He followed this feat by swimming the length of the Mississippi, two thousand three hundred and fifty miles, in 68 days. Then, he swam the Yangtze, China's behemoth (2,487m), in an astonishing 51 days, all the while dodging waste and corpses in one of the most polluted rivers in the world. This was all in preparation for his ultimate challenge, possibly the ultimate challenge in the world of big river swimming. It might not be the longest river in the world, but it is the most difficult in regards to swimming I would imagine. I'm talking about the Amazon.
To describe the Amazon swim as a challenge is a grand understatement. It is doing a disservice to what Strel achieved with this swim. It was such a huge, ambitious project, that a documentary was to be made about it, entitled 'Big River Man'. Strel swam 3,274 miles in 66 days, sleeping around four to five hours a night at most. He could rarely see below the surface of the dirty water and constantly had to deal with the threats of pirates and with tribes that were hostile to his presence and considered Strel to be a demon. This without mentioning the animals that live in the Amazon, the dangerous bastards that Strel would contend with on a day-to-day basis.
The list is pretty much the most terrifying list of all. The Amazon is home to the Bull Shark, the shark that is believed to have killed more humans than any other of its kind. Then there are the piranhas, often considered the most vicious of all fish, stingrays, electric eels, crocodiles, catfish that swallow dogs whole and snakes, oh the snakes. There are so many different types of snake in the Amazon. Oh yeah, and the Candiru, which gets in to you through any orifice, locks itself in with a spike and then feeds on your blood. It's most famous route is through your urine by the way, that is to say through your urethra and up your schlong. This isn’t exactly true, but that doesn’t mean I’m going to be heading to the Amazon riverside for a tinkle any time soon. The natives don't swim here, so how would an obese alcohol-fuelled Slovene cope?
Well, he went mad, quite obviously, but he managed to complete the course without any interaction with the animals other than a brief spat with some piranhas. He claims that this is all because of the respect he showed the nature, that and the fact he was escorted a large portion of the way by a group of pink dolphins. That sounds like something out of a crazy dream obviously, and it might be, but the fact is that Martin Strel swam the length of the Amazon, a distance that is longer than the width of the Atlantic Ocean. Let that sink in as well, because holy moly that is a loooooooong river. He did this whilst under immense pressure due to the increased profile and huge production that came along with it. Many livelihoods depending on his being able to continue swimming. His skin blistered to the point where he had to swim in a home-made cloth mask which looks like that worn by an insane asylum dweller in the nineteenth century. His doctor even made him sign a waiver stating that he was swimming against her advice. But still, he did it. Somehow, he did it.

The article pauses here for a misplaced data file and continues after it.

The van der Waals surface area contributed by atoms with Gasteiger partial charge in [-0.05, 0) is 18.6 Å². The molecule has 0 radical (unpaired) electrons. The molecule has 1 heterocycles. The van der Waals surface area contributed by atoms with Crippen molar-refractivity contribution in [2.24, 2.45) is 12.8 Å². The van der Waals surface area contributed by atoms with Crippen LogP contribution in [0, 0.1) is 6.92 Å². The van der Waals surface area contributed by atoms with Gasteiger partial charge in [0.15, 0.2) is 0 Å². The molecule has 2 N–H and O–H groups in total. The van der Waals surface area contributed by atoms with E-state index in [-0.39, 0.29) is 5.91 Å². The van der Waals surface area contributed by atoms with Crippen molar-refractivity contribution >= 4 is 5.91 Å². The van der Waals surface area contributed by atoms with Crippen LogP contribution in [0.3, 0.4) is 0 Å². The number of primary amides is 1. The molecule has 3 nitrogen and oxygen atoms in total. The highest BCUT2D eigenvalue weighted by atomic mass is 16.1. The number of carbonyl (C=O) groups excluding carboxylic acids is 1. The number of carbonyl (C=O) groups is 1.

Whatever your opinion of him, it is difficult to not view the achievements of Martin Strel with awe and respect. He drinks two bottles of wine a day and is a fervent believer in the benefits of being overweight. If I was swimming 52 miles a day, I would definitely require some sort of fatty reserves, and Strel has them in abundance. He is a very bullish, confident man, prone to embellishment. Why wouldn't he be? Every time I attempt to criticise the man, I keep coming back to thoughts of his swims. The length of the freakin’ Amazon. Let the guy be rude, he swam for 84 hours non-stop. He's earned the right to be insane.
I wouldn't just say Martin Strel is the greatest swimmer in history. I'd go so far as to say he is the greatest athlete in the history of the world. A modern day Atlas.
Just a reminder: the preceding was an excerpt from the book, An Illustrated History of Slavic Misery: The good and the great of Slavic history, dusted off and celebrated, which you can read more about here and here, and buy online here.